2. Because this year’s courses, Elver and Token Creek, are on the much shorter side of the spectrum for the FPO field, could we see a surprise winner? Sarah Hokom said that she believes that 80% of the field will be able to reach every hole for birdie, and Pierce noted that 15 of the 36 holes are under 300 feet long. There’s an old school, ‘birdie or die’ vibe to this year’s event, and it could make for tight scoring conditions and a thrilling finish. Putting seems poised to be a major factor: keep an eye on the green’s sharpshooters like Ohn Scoggins. Don’t assume, though, that big arm players like Pierce won’t have any advantage. Last year, on similarly short courses, Pierce was dominant, averaging 1024 golf to obliterate the field.
3. Six Major champions are in this year’s USWDGC field: Pierce, Catrina Allen, Eveliina Salonen, Hokom, Juliana Korver, and Des Reading. Each of the players except Salonen has won at least one US championship in their career: Korver won the very first event in 1999, before it was called the USWDGC; Reading won three straight from ’02-’04; Allen won in 2012; Hokom won in 2013 and 2016; and Pierce won in ’14, ’17, ’18, ’20, and ’21. Are we more likely to see one of these veteran players take down this year’s title, or could a rapidly growing group of up-and-coming players take down their first capital M? Ella Hansen had her first breakthrough performance at last year’s USWDGC when she finished on the podium after shooting her first career 1000-rated round. Kat Mertsch has been hanging around the top of the leaderboard all season. Valerie Mandujano already has two DGPT wins to her name and has proven to be one of the most well-rounded players in the field. Missy Gannon and Hailey King obviously have what it takes to win. It’s going to be fascinating.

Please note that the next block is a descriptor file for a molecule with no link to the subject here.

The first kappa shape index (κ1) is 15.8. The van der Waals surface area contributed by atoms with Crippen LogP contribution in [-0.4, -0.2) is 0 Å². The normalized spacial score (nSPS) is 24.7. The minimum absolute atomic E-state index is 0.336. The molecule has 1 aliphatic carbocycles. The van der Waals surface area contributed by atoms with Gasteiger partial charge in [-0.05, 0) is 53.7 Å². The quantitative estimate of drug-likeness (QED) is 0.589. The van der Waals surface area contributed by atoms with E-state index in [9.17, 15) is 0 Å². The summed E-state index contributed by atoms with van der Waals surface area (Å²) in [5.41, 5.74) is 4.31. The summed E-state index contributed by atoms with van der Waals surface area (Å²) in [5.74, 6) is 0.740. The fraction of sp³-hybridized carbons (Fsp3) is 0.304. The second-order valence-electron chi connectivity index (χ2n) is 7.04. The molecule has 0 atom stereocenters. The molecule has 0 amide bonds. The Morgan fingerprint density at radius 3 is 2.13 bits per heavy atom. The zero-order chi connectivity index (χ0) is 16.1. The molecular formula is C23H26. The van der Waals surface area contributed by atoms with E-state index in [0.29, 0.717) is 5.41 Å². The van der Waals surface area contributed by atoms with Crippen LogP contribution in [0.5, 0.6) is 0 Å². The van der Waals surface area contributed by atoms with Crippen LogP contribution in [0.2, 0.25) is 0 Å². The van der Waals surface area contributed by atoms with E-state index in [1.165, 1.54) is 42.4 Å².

Token Creek (Vallarta Ast): par 60, 6,576 feet
Designed by Larry Ast in 2001, Token Creek was the first public pay-to-play course in Wisconsin. While controversial at the time, the course has become a beloved part of the Madison disc golf community. The USWDGC features a mix of the two teepads and three pin locations on each hole as determined by TD Mike Batka and the PDGA’s Patrick Graziani, Rebecca Duffy, and Shawn Sinclair. Elevation is not a factor at Token Creek, and it’s the more open of the two courses that the FPO field will play. Birdies will be available on the majority of holes, but precise shots will be required. OB is minimal.
Elver Park: par 59, 6,266 feet
The first-ever course in Madison, Elver Park is a legendary course in Wisconsin. Built in the early ’90s, Elver climbs, traverses, and then descends a large sledding hill, setting up what one Madison disc golfer said is the signature tee shot in the city: the big, downhill drive on hole 18. It’s more wooded than Token Creek but should be scorable for the top FPO competitors. There is a mix of technical wooded shots and more full-power drives. The USWDGC layout features a mix of the two teepads and two pin positions.
Here is the 2022 USWDGC caddie book.
Absolutely gorgeous summer weather is on deck for the US Championship.
Thursday: Sunny, highs in the upper 80s. Windy in the afternoon, 15-20 mph.
Friday: Sunny, highs in the low 80s.
Saturday: Sunny, highs in the mid 80s.
Sunday: Sunny, highs in the mid 80s.